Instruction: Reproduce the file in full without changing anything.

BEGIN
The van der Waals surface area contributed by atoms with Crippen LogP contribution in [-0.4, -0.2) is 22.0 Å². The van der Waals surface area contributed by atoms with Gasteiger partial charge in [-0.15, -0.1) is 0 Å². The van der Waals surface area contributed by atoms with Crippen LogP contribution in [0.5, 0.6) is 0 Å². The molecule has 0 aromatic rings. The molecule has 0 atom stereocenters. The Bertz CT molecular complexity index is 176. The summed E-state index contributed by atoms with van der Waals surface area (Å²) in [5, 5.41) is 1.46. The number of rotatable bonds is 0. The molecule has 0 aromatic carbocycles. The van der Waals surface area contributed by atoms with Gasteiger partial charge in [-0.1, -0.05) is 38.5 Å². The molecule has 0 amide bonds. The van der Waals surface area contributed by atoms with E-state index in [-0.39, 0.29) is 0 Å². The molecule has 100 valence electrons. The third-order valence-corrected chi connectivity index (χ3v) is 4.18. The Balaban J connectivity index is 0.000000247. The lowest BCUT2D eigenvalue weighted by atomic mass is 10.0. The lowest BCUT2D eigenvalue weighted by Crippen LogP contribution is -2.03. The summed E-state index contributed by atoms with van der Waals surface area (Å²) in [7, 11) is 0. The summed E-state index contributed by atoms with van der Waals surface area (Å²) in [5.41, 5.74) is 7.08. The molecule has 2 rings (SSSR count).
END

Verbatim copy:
The van der Waals surface area contributed by atoms with Crippen LogP contribution in [-0.4, -0.2) is 22.0 Å². The van der Waals surface area contributed by atoms with Gasteiger partial charge in [-0.15, -0.1) is 0 Å². The van der Waals surface area contributed by atoms with Crippen LogP contribution in [0.5, 0.6) is 0 Å². The molecule has 0 aromatic rings. The molecule has 0 atom stereocenters. The Bertz CT molecular complexity index is 176. The summed E-state index contributed by atoms with van der Waals surface area (Å²) in [5, 5.41) is 1.46. The number of rotatable bonds is 0. The molecule has 0 aromatic carbocycles. The van der Waals surface area contributed by atoms with Gasteiger partial charge in [-0.1, -0.05) is 38.5 Å². The molecule has 0 amide bonds. The van der Waals surface area contributed by atoms with E-state index in [-0.39, 0.29) is 0 Å². The molecule has 100 valence electrons. The third-order valence-corrected chi connectivity index (χ3v) is 4.18. The Balaban J connectivity index is 0.000000247. The lowest BCUT2D eigenvalue weighted by atomic mass is 10.0. The lowest BCUT2D eigenvalue weighted by Crippen LogP contribution is -2.03. The summed E-state index contributed by atoms with van der Waals surface area (Å²) in [7, 11) is 0. The summed E-state index contributed by atoms with van der Waals surface area (Å²) in [5.41, 5.74) is 7.08. The molecule has 2 rings (SSSR count).